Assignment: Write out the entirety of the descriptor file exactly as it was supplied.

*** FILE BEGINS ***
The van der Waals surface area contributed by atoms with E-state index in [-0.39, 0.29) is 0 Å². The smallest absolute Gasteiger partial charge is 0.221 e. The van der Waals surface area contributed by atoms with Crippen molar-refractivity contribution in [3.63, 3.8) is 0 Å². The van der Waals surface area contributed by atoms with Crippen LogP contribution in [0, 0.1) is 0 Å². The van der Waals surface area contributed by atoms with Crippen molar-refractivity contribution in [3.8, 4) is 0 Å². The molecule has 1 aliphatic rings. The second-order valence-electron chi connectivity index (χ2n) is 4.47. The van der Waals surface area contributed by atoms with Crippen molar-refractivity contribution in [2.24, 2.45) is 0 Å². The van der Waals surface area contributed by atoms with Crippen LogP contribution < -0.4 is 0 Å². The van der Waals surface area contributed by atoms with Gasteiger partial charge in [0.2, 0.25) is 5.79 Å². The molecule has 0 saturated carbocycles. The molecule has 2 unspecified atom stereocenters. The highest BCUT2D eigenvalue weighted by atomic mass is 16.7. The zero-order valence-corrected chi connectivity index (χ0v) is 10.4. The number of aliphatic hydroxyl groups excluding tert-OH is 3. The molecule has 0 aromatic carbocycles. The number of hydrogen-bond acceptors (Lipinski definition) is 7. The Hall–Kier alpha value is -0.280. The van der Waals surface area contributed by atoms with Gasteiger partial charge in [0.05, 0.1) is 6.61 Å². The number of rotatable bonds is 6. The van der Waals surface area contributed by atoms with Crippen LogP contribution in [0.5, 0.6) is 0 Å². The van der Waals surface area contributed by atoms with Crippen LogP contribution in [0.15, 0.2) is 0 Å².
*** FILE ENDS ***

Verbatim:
The van der Waals surface area contributed by atoms with E-state index in [-0.39, 0.29) is 0 Å². The smallest absolute Gasteiger partial charge is 0.221 e. The van der Waals surface area contributed by atoms with Crippen molar-refractivity contribution in [3.63, 3.8) is 0 Å². The van der Waals surface area contributed by atoms with Crippen LogP contribution in [0, 0.1) is 0 Å². The van der Waals surface area contributed by atoms with Crippen molar-refractivity contribution in [3.8, 4) is 0 Å². The molecule has 1 aliphatic rings. The second-order valence-electron chi connectivity index (χ2n) is 4.47. The van der Waals surface area contributed by atoms with Crippen molar-refractivity contribution in [2.24, 2.45) is 0 Å². The van der Waals surface area contributed by atoms with Crippen LogP contribution < -0.4 is 0 Å². The van der Waals surface area contributed by atoms with Gasteiger partial charge in [0.2, 0.25) is 5.79 Å². The molecule has 0 saturated carbocycles. The molecule has 2 unspecified atom stereocenters. The highest BCUT2D eigenvalue weighted by atomic mass is 16.7. The zero-order valence-corrected chi connectivity index (χ0v) is 10.4. The number of aliphatic hydroxyl groups excluding tert-OH is 3. The molecule has 0 aromatic carbocycles. The number of hydrogen-bond acceptors (Lipinski definition) is 7. The Hall–Kier alpha value is -0.280. The van der Waals surface area contributed by atoms with Gasteiger partial charge in [0.05, 0.1) is 6.61 Å². The number of rotatable bonds is 6. The van der Waals surface area contributed by atoms with Crippen LogP contribution in [0.5, 0.6) is 0 Å². The van der Waals surface area contributed by atoms with Crippen LogP contribution in [0.15, 0.2) is 0 Å².